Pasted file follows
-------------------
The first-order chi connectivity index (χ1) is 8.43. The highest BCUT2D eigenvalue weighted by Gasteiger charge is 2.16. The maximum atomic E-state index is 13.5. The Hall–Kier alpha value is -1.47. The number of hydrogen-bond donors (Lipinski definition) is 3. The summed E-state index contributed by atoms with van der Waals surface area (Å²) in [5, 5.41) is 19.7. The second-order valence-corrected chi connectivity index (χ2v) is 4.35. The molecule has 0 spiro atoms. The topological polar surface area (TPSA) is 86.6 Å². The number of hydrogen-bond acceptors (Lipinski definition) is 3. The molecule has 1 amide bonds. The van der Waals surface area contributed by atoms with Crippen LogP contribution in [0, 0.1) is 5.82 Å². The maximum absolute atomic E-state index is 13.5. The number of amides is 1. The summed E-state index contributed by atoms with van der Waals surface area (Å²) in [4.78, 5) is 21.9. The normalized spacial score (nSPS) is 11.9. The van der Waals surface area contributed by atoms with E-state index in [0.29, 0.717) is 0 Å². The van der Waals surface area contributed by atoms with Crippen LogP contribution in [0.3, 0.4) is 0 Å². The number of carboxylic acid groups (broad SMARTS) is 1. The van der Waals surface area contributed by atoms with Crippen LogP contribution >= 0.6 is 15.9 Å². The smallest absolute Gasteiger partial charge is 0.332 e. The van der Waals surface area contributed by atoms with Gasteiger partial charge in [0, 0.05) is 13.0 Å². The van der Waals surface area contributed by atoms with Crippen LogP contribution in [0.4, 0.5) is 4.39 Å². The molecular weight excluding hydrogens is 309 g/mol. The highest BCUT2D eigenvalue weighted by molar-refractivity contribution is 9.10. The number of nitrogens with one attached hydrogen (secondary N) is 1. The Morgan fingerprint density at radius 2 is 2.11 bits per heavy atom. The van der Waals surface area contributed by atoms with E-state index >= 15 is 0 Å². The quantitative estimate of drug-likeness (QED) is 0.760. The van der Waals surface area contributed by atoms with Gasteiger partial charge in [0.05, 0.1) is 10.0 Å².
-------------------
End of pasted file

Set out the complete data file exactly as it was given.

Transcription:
The first-order chi connectivity index (χ1) is 8.43. The highest BCUT2D eigenvalue weighted by Gasteiger charge is 2.16. The maximum atomic E-state index is 13.5. The Hall–Kier alpha value is -1.47. The number of hydrogen-bond donors (Lipinski definition) is 3. The summed E-state index contributed by atoms with van der Waals surface area (Å²) in [5, 5.41) is 19.7. The second-order valence-corrected chi connectivity index (χ2v) is 4.35. The molecule has 0 spiro atoms. The topological polar surface area (TPSA) is 86.6 Å². The number of hydrogen-bond acceptors (Lipinski definition) is 3. The molecule has 1 amide bonds. The van der Waals surface area contributed by atoms with Crippen LogP contribution in [0, 0.1) is 5.82 Å². The maximum absolute atomic E-state index is 13.5. The number of amides is 1. The summed E-state index contributed by atoms with van der Waals surface area (Å²) in [4.78, 5) is 21.9. The normalized spacial score (nSPS) is 11.9. The van der Waals surface area contributed by atoms with E-state index in [0.29, 0.717) is 0 Å². The van der Waals surface area contributed by atoms with Crippen LogP contribution in [0.3, 0.4) is 0 Å². The number of carboxylic acid groups (broad SMARTS) is 1. The van der Waals surface area contributed by atoms with Crippen LogP contribution >= 0.6 is 15.9 Å². The smallest absolute Gasteiger partial charge is 0.332 e. The van der Waals surface area contributed by atoms with Gasteiger partial charge in [0, 0.05) is 13.0 Å². The van der Waals surface area contributed by atoms with Crippen LogP contribution in [0.4, 0.5) is 4.39 Å². The molecular weight excluding hydrogens is 309 g/mol. The highest BCUT2D eigenvalue weighted by molar-refractivity contribution is 9.10. The number of nitrogens with one attached hydrogen (secondary N) is 1. The Morgan fingerprint density at radius 2 is 2.11 bits per heavy atom. The van der Waals surface area contributed by atoms with E-state index >= 15 is 0 Å². The quantitative estimate of drug-likeness (QED) is 0.760. The van der Waals surface area contributed by atoms with Gasteiger partial charge in [0.05, 0.1) is 10.0 Å².